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 WASHINGTON, Nov. 23 /PRNewswire/ -- Workers receive more benefits from training in small businesses than they do in large businesses. A new study released by the U.S. Small Business Administration's (SBA) Office of Advocacy offers this observation, noting that this is consistent with its finding that smaller firms tend to provide the general training needed for long-term, productive careers, while large firms seem to provide training that is specific to particular pieces of equipment or to company procedures.
 The most extensive examination of the nation's training needs and practices by business size in the past decade, "Job Training Approaches and Costs in Small and Large Firms," uses a nationwide survey to examine differences in training activities and outcomes in small and large businesses.
 The study suggests the payoffs that workers receive are greater in small firms. Wages grow faster in the first two years of employment in small firms than in large firms. The growth in wages per hour of training in the first two years of employment is more than 2.5 times faster in firms with fewer than 100 employees than in firms with 100 or more employees. Firms benefit by increased productivity after the training is received and in lower turnover in the instance of firm- specific training.
 Small firms are the first employers of a majority of workers and employ a disproportionately large share of workers who are younger, older, part-time and minority -- especially Hispanic. According to the study, smaller businesses hire less educated and more inexperienced workers than larger firms and provide those workers with general skills and training. General skills training includes arriving to work on time, having an ability to work with others, learning to follow directions and communicating orally and in writing with supervisors and colleagues.
 Doris S. Freedman, SBA's acting chief counsel for advocacy, in commenting on the study, said: "The research shows that the training that takes place in small firms is effective and beneficial to workers and, without a doubt, offering employee training is one of the most important predictors of small business success. With the escalation of global economic competition, demographic changes in the U.S. work force and the increase in technological innovations, the federal government must consider means of ensuring that training systems in small businesses are sustained and improved."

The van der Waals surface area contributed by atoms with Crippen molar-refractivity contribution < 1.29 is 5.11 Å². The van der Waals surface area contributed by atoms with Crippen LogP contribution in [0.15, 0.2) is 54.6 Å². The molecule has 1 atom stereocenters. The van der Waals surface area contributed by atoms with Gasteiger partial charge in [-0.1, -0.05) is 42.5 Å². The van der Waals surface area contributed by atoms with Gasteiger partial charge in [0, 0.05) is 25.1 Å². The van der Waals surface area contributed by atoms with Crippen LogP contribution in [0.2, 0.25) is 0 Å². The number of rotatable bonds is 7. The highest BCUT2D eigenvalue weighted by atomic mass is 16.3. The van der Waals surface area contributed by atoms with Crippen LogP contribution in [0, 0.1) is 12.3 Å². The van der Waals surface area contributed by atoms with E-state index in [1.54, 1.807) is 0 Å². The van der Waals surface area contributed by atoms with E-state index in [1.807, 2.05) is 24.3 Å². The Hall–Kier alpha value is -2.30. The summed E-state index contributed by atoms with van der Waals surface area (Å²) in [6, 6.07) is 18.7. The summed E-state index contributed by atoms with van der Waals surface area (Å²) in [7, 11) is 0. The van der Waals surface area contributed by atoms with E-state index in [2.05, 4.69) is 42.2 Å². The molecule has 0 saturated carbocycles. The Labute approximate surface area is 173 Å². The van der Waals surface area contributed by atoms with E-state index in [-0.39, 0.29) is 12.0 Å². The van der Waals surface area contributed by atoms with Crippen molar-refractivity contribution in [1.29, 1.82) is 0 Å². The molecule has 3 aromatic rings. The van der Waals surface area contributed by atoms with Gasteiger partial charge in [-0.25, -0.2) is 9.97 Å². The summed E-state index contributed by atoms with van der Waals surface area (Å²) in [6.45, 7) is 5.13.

Researchers Drs. Dan A. Black, Mark C. Berger and John Barron of the Department of Economics at the University of Kentucky, conducted the study. Objectives of the study included determining the types of skills businesses believe are important, investigating firm size differences in the type and extent of on-the-job training, examining differences in on- the-job training offered by small and large firms to different workers (categorized by such factors as age, gender, race and education) and identifying training successes in terms of their cost-effectiveness in improving productivity.
 Other significant findings of the study include:
 -- Fifty-nine percent of firms with fewer than 25 employees and
 73 percent of firms with 500 or more employees report that basic
 computer skills are likely to grow in importance in the next five
 years. However, small firms are less likely to state that basic
 computer skills are applicable to their company.
 -- Small businesses tend to provide informal rather than formal
 training to their employees.
 -- Small firms may benefit from more information about government
 financed training programs. Only 16 percent of firms with fewer
 than 25 employees hire workers through such programs, compared
 with 44 percent of firms with 500 or more workers. Even though
 small firms are more likely to hire inexperienced, less-educated
 workers -- the group for which government training programs are
 usually intended -- they are less likely to use these programs.
 -- Bigger firms provide more firm-specific training for men and
 women; whites, blacks and other minority groups; union and non-
 union workers; part-time and full-time workers; and all
 occupational categories. Total hours of training increase with
 firm size for all industries; single and multi-establishment
 firms; and all forms of legal organization, regardless of the age
 of the business, number of new hires and the intensity of upward
 mobility within the firm.
 The complete report is available for a fee by writing to the National Technical Information Service, U.S. Department of Commerce, 5285 Port Royal Road, Springfield, VA 22161, or calling 800-553-6847. Ask for report number PB93-192870. For more information about the study, contact Valerie Johnson in SBA's Office of Advocacy at 202-205-6531.
 -0- 11/23/93
 /NOTE TO EDITORS: The Small Business Research Summary, "Job Training Approaches and Costs in Small and Large Firms," is available by calling the contact below./
 /CONTACT: Valerie J. Johnson of the Small Business Administration, 202-205-6531/

CO: U.S. Small Business Administration ST: District of Columbia IN: SU: EXE

DT-IH -- DC034 -- 7397 11/23/93 16:15 EST
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Publication:PR Newswire
Date:Nov 23, 1993

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